There are 3 primary ways to use the H4n Pro to record audio which is a hallmark to its versatility. You can record in Stereo Mode using the built in X/Y microphones or by attaching external microphones via the XLR/TRS inputs. This mode is optimal for live performances, acoustic sessions, or live dialogue. Using a boom microphone in this mode allows you to capture audio to later sync with video as I demonstrate in the video. If you record in 4CH Mode, then you can use the X/Y mics simultaneously with up to 2 external mics which can catch an even better audio footprint from a room or let you record ambient audio while also recording a line out from a mixing board. MTR Mode (Multi-track) means that your H4n Pro is now a 4-track studio recorder and gives you access to the unit’s built-in effects and emulators, lets you do overdubs or punch-ins, and also lets you edit and alter existing sound files


Both the H4n Pro and the H5 record can 24 bit audio at 96 Khz, can record volumes up to 140db, and have a USB interface among other shared traits. One of the primary differences, however, is with the microphones and versatility. As mentioned, the H4n Pro has the fixed X/Y mics built-in while the H5 comes with a removable X/Y capsule. As such, the H5 does have other capsules that can simply click in in place of the X/Y. The options include shotgun microphones or the EXH-6 which increases the number of inputs available for mics, mixers, instruments or music players. With a fixed mic system, the H4n Pro does not have the quick swap compatibility. The H5 also provides you the option of a backup recording with a level that is 12 dB lower than the regular recording and would be valuable in the event of unexpected loud noises that would distort the original file. The H4n Pro does not offer this feature. Two things the H4n Pro does offer that the H5 does not are built-in guitar, bass, and vocal effects. The H5 has compression and limiting features but the H4n Pro has a full suite of studio quality effects from tremolo and delay to chorus and pitch shifting. The H4n Pro also has amp and cabinet emulators, tuners, and a metronome. And as mentioned before, the H4n Pro has locking XLR inputs.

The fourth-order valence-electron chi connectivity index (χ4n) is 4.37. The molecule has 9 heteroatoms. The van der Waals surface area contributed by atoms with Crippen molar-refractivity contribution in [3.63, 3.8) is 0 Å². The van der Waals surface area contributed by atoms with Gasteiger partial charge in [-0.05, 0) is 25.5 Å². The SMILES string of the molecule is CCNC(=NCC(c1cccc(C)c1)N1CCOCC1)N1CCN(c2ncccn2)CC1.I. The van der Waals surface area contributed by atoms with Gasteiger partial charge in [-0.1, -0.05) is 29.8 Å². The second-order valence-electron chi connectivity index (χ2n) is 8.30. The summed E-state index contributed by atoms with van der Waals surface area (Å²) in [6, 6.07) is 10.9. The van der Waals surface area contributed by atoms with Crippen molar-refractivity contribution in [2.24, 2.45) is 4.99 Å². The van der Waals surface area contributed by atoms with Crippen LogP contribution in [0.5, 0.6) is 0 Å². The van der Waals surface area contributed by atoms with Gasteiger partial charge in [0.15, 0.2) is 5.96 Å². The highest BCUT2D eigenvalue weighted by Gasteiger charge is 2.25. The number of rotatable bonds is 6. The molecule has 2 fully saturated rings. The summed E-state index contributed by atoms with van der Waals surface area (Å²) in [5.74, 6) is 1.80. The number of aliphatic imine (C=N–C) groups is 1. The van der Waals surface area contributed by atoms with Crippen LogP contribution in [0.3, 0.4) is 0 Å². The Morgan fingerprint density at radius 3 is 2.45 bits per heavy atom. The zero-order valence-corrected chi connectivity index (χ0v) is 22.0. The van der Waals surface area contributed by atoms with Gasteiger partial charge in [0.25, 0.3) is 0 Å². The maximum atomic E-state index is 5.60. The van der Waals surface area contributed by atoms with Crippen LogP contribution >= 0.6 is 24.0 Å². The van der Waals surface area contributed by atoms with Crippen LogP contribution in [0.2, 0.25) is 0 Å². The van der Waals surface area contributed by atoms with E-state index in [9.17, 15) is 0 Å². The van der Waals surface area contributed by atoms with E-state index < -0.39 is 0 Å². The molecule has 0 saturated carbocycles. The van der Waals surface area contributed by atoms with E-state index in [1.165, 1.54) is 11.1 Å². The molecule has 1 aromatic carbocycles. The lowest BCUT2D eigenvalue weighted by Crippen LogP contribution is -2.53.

So when the dust settles, the ZOOM H5 and the H4n Pro have a lot in common but it is the differences that will ultimately decide where your money ends up. The H4n Pro is both a field recorder and an audio interface and the multitude of built-in effects and emulators may well be the characteristic that defines this unit. In the field, in the studio, or almost everywhere else you could ever need to record, the ZOOM H4n Pro can get the job done. Swing by your local Best Buy and see if it’s the right tool for you.

Darren Blakeborough
My day job is as an Assistant Professor in Media and Communication Studies at the University of the Fraser Valley. My primary teaching and research interests revolve around popular culture and technology. I am an adequate at best guitar player currently attempting to romanticize my inglorious youth in a Hair Metal cover band called "Glam Chowder”. When not working or watching TV, I am usually listening to music, recording music, playing music, or trying to figure out what gear I need to make all of that music sound even better.